There's no perfect solution to the climate problem, no one policy that will move the world. It's going to be a long, ugly slog. It's healthier just to accept that.
Yes, Twitter is an addictive time suck. But it's also an incredibly powerful way to enhance your career and communicate about climate change. David Roberts offers tips and tricks.
Traditional media has not served climate change very well. Here's a pitch for a more personal, informal, and occasionally profane approach.
Climate change is not an "environmental problem" and it can't be adequately covered by the shrinking ranks of environmental journalists.
Starting Labor Day, I'll be taking a year off from Grist, blogging, tweeting, and the entire internet. Here's why.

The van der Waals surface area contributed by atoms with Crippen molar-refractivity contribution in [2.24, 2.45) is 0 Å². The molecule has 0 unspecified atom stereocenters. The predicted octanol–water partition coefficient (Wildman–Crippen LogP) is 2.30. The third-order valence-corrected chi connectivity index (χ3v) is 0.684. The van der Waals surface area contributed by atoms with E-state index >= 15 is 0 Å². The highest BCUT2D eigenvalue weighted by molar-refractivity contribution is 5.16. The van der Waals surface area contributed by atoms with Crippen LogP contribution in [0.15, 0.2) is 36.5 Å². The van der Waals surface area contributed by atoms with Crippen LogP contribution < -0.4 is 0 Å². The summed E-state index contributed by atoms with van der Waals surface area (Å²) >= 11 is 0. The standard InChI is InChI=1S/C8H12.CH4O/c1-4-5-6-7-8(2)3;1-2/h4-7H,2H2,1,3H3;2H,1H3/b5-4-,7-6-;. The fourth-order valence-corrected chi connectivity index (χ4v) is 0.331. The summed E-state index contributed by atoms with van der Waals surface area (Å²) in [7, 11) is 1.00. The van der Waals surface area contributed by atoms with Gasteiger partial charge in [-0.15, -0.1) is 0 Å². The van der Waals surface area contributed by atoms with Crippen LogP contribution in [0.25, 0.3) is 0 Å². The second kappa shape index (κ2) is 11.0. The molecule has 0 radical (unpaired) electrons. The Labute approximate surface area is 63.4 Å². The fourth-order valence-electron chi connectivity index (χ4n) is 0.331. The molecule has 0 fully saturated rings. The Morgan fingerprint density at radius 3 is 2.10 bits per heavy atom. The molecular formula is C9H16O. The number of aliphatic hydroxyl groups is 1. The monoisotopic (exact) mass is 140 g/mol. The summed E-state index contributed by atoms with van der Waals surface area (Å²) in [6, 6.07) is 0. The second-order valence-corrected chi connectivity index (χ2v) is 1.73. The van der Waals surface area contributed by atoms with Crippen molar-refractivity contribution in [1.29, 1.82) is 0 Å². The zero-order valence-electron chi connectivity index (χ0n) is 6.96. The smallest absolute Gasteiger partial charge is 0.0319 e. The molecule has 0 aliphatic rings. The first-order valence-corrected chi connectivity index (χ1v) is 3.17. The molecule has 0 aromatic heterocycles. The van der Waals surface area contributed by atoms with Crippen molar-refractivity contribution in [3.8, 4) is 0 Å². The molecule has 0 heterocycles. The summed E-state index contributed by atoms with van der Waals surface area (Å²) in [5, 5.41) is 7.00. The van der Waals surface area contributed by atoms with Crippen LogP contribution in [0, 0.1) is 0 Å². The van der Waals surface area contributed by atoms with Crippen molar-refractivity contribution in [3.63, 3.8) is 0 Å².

Climate hawks have been criticized for failing to craft messages that appeal to conservatives. But is there any way to make the brutal logic of climate change congenial to modern-day American conservatism?
Some folks urge climate scientists to stay away from politics and policy and stick to "just the facts." That strategy, were it possible, which it isn't, would be utterly ineffective.
The debate over whether climate scientists should stray into advocacy is largely moot. No amount of "objectivity" is going to diminish conservatives' decades-long hostility toward science.
If you could create your perfect living situation, what would it look like? Here's my answer.
We've devised the world's shortest survey to find out what kind of actions our readers are taking. You know you want to.